Facioscapulohumeral muscular dystrophy is a slowly progressive but devastating myopathy caused by loss of repression of the transcription factor DUX4; however, DUX4 expression is very low, and protein has not been detected directly in patient biopsies. Efforts to model DUX4 myopathy in mice have foundered either in being too severe, or in lacking muscle phenotypes. Here we show that the endogenous facioscapulohumeral muscular dystrophy-specific DUX4 polyadenylation signal is surprisingly inefficient, and use this finding to develop an facioscapulohumeral muscular dystrophy mouse model with muscle-specific doxycycline-regulated DUX4 expression. Very low expression levels, resulting in infrequent DUX4 + myonuclei, evoke a slow progressive degenerative myopathy. The degenerative process involves inflammation and a remarkable expansion in the fibroadipogenic progenitor compartment, leading to fibrosis. These animals also show high frequency hearing deficits and impaired skeletal muscle regeneration after injury. This mouse model will facilitate in vivo testing of therapeutics, and suggests the involvement of fibroadipogenic progenitors in facioscapulohumeral muscular dystrophy.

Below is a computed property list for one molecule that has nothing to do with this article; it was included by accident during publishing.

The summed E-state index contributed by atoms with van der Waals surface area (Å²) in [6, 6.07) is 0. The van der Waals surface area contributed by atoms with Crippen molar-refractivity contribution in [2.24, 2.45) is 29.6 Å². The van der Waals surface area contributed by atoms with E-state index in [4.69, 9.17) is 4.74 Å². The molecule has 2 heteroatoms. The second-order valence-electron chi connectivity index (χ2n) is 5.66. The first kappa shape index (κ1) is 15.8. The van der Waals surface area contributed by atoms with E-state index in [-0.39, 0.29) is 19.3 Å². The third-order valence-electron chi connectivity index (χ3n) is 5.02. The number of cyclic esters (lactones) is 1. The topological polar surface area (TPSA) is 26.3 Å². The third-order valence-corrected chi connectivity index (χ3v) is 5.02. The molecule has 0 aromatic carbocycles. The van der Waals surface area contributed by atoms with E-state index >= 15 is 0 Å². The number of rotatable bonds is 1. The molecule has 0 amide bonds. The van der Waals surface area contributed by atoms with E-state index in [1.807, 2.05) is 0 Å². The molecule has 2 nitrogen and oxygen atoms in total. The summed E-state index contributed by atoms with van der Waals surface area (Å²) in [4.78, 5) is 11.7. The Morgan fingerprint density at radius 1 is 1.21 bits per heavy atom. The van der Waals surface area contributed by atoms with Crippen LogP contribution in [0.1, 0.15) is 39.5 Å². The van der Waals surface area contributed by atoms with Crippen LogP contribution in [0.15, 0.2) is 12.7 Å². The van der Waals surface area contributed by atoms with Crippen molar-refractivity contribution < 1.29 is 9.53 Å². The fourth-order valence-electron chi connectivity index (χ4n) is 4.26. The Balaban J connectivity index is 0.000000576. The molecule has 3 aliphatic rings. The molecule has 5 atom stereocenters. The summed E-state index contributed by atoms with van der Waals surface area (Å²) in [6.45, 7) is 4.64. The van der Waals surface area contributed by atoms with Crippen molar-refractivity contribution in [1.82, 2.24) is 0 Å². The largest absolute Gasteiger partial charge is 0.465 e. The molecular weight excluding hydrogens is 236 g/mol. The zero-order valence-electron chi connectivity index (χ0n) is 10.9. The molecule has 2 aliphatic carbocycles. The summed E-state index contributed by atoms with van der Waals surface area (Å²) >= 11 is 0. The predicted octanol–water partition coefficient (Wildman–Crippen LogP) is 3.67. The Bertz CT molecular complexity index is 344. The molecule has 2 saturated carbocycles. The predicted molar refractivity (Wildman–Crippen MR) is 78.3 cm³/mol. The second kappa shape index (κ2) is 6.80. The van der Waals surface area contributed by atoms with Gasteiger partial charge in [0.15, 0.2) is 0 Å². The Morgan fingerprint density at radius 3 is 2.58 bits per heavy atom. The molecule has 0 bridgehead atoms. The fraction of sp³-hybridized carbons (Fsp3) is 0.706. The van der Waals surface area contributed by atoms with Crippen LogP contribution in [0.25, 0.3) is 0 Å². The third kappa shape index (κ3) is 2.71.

Bibliographical noteFunding Information:
This work was supported by the National Institute for Arthritis and Musculoskeletal and Skin Diseases and National Institute on Aging grants R01 NS083549, R01 AG031743 and by the Bob and Gene Smith Foundation. D.B. was supported in part by the Children’s Cancer Research Fund. We thank Ning Xie for animal colony support. We thank Rita Perlingeiro and her laboratory for technical support.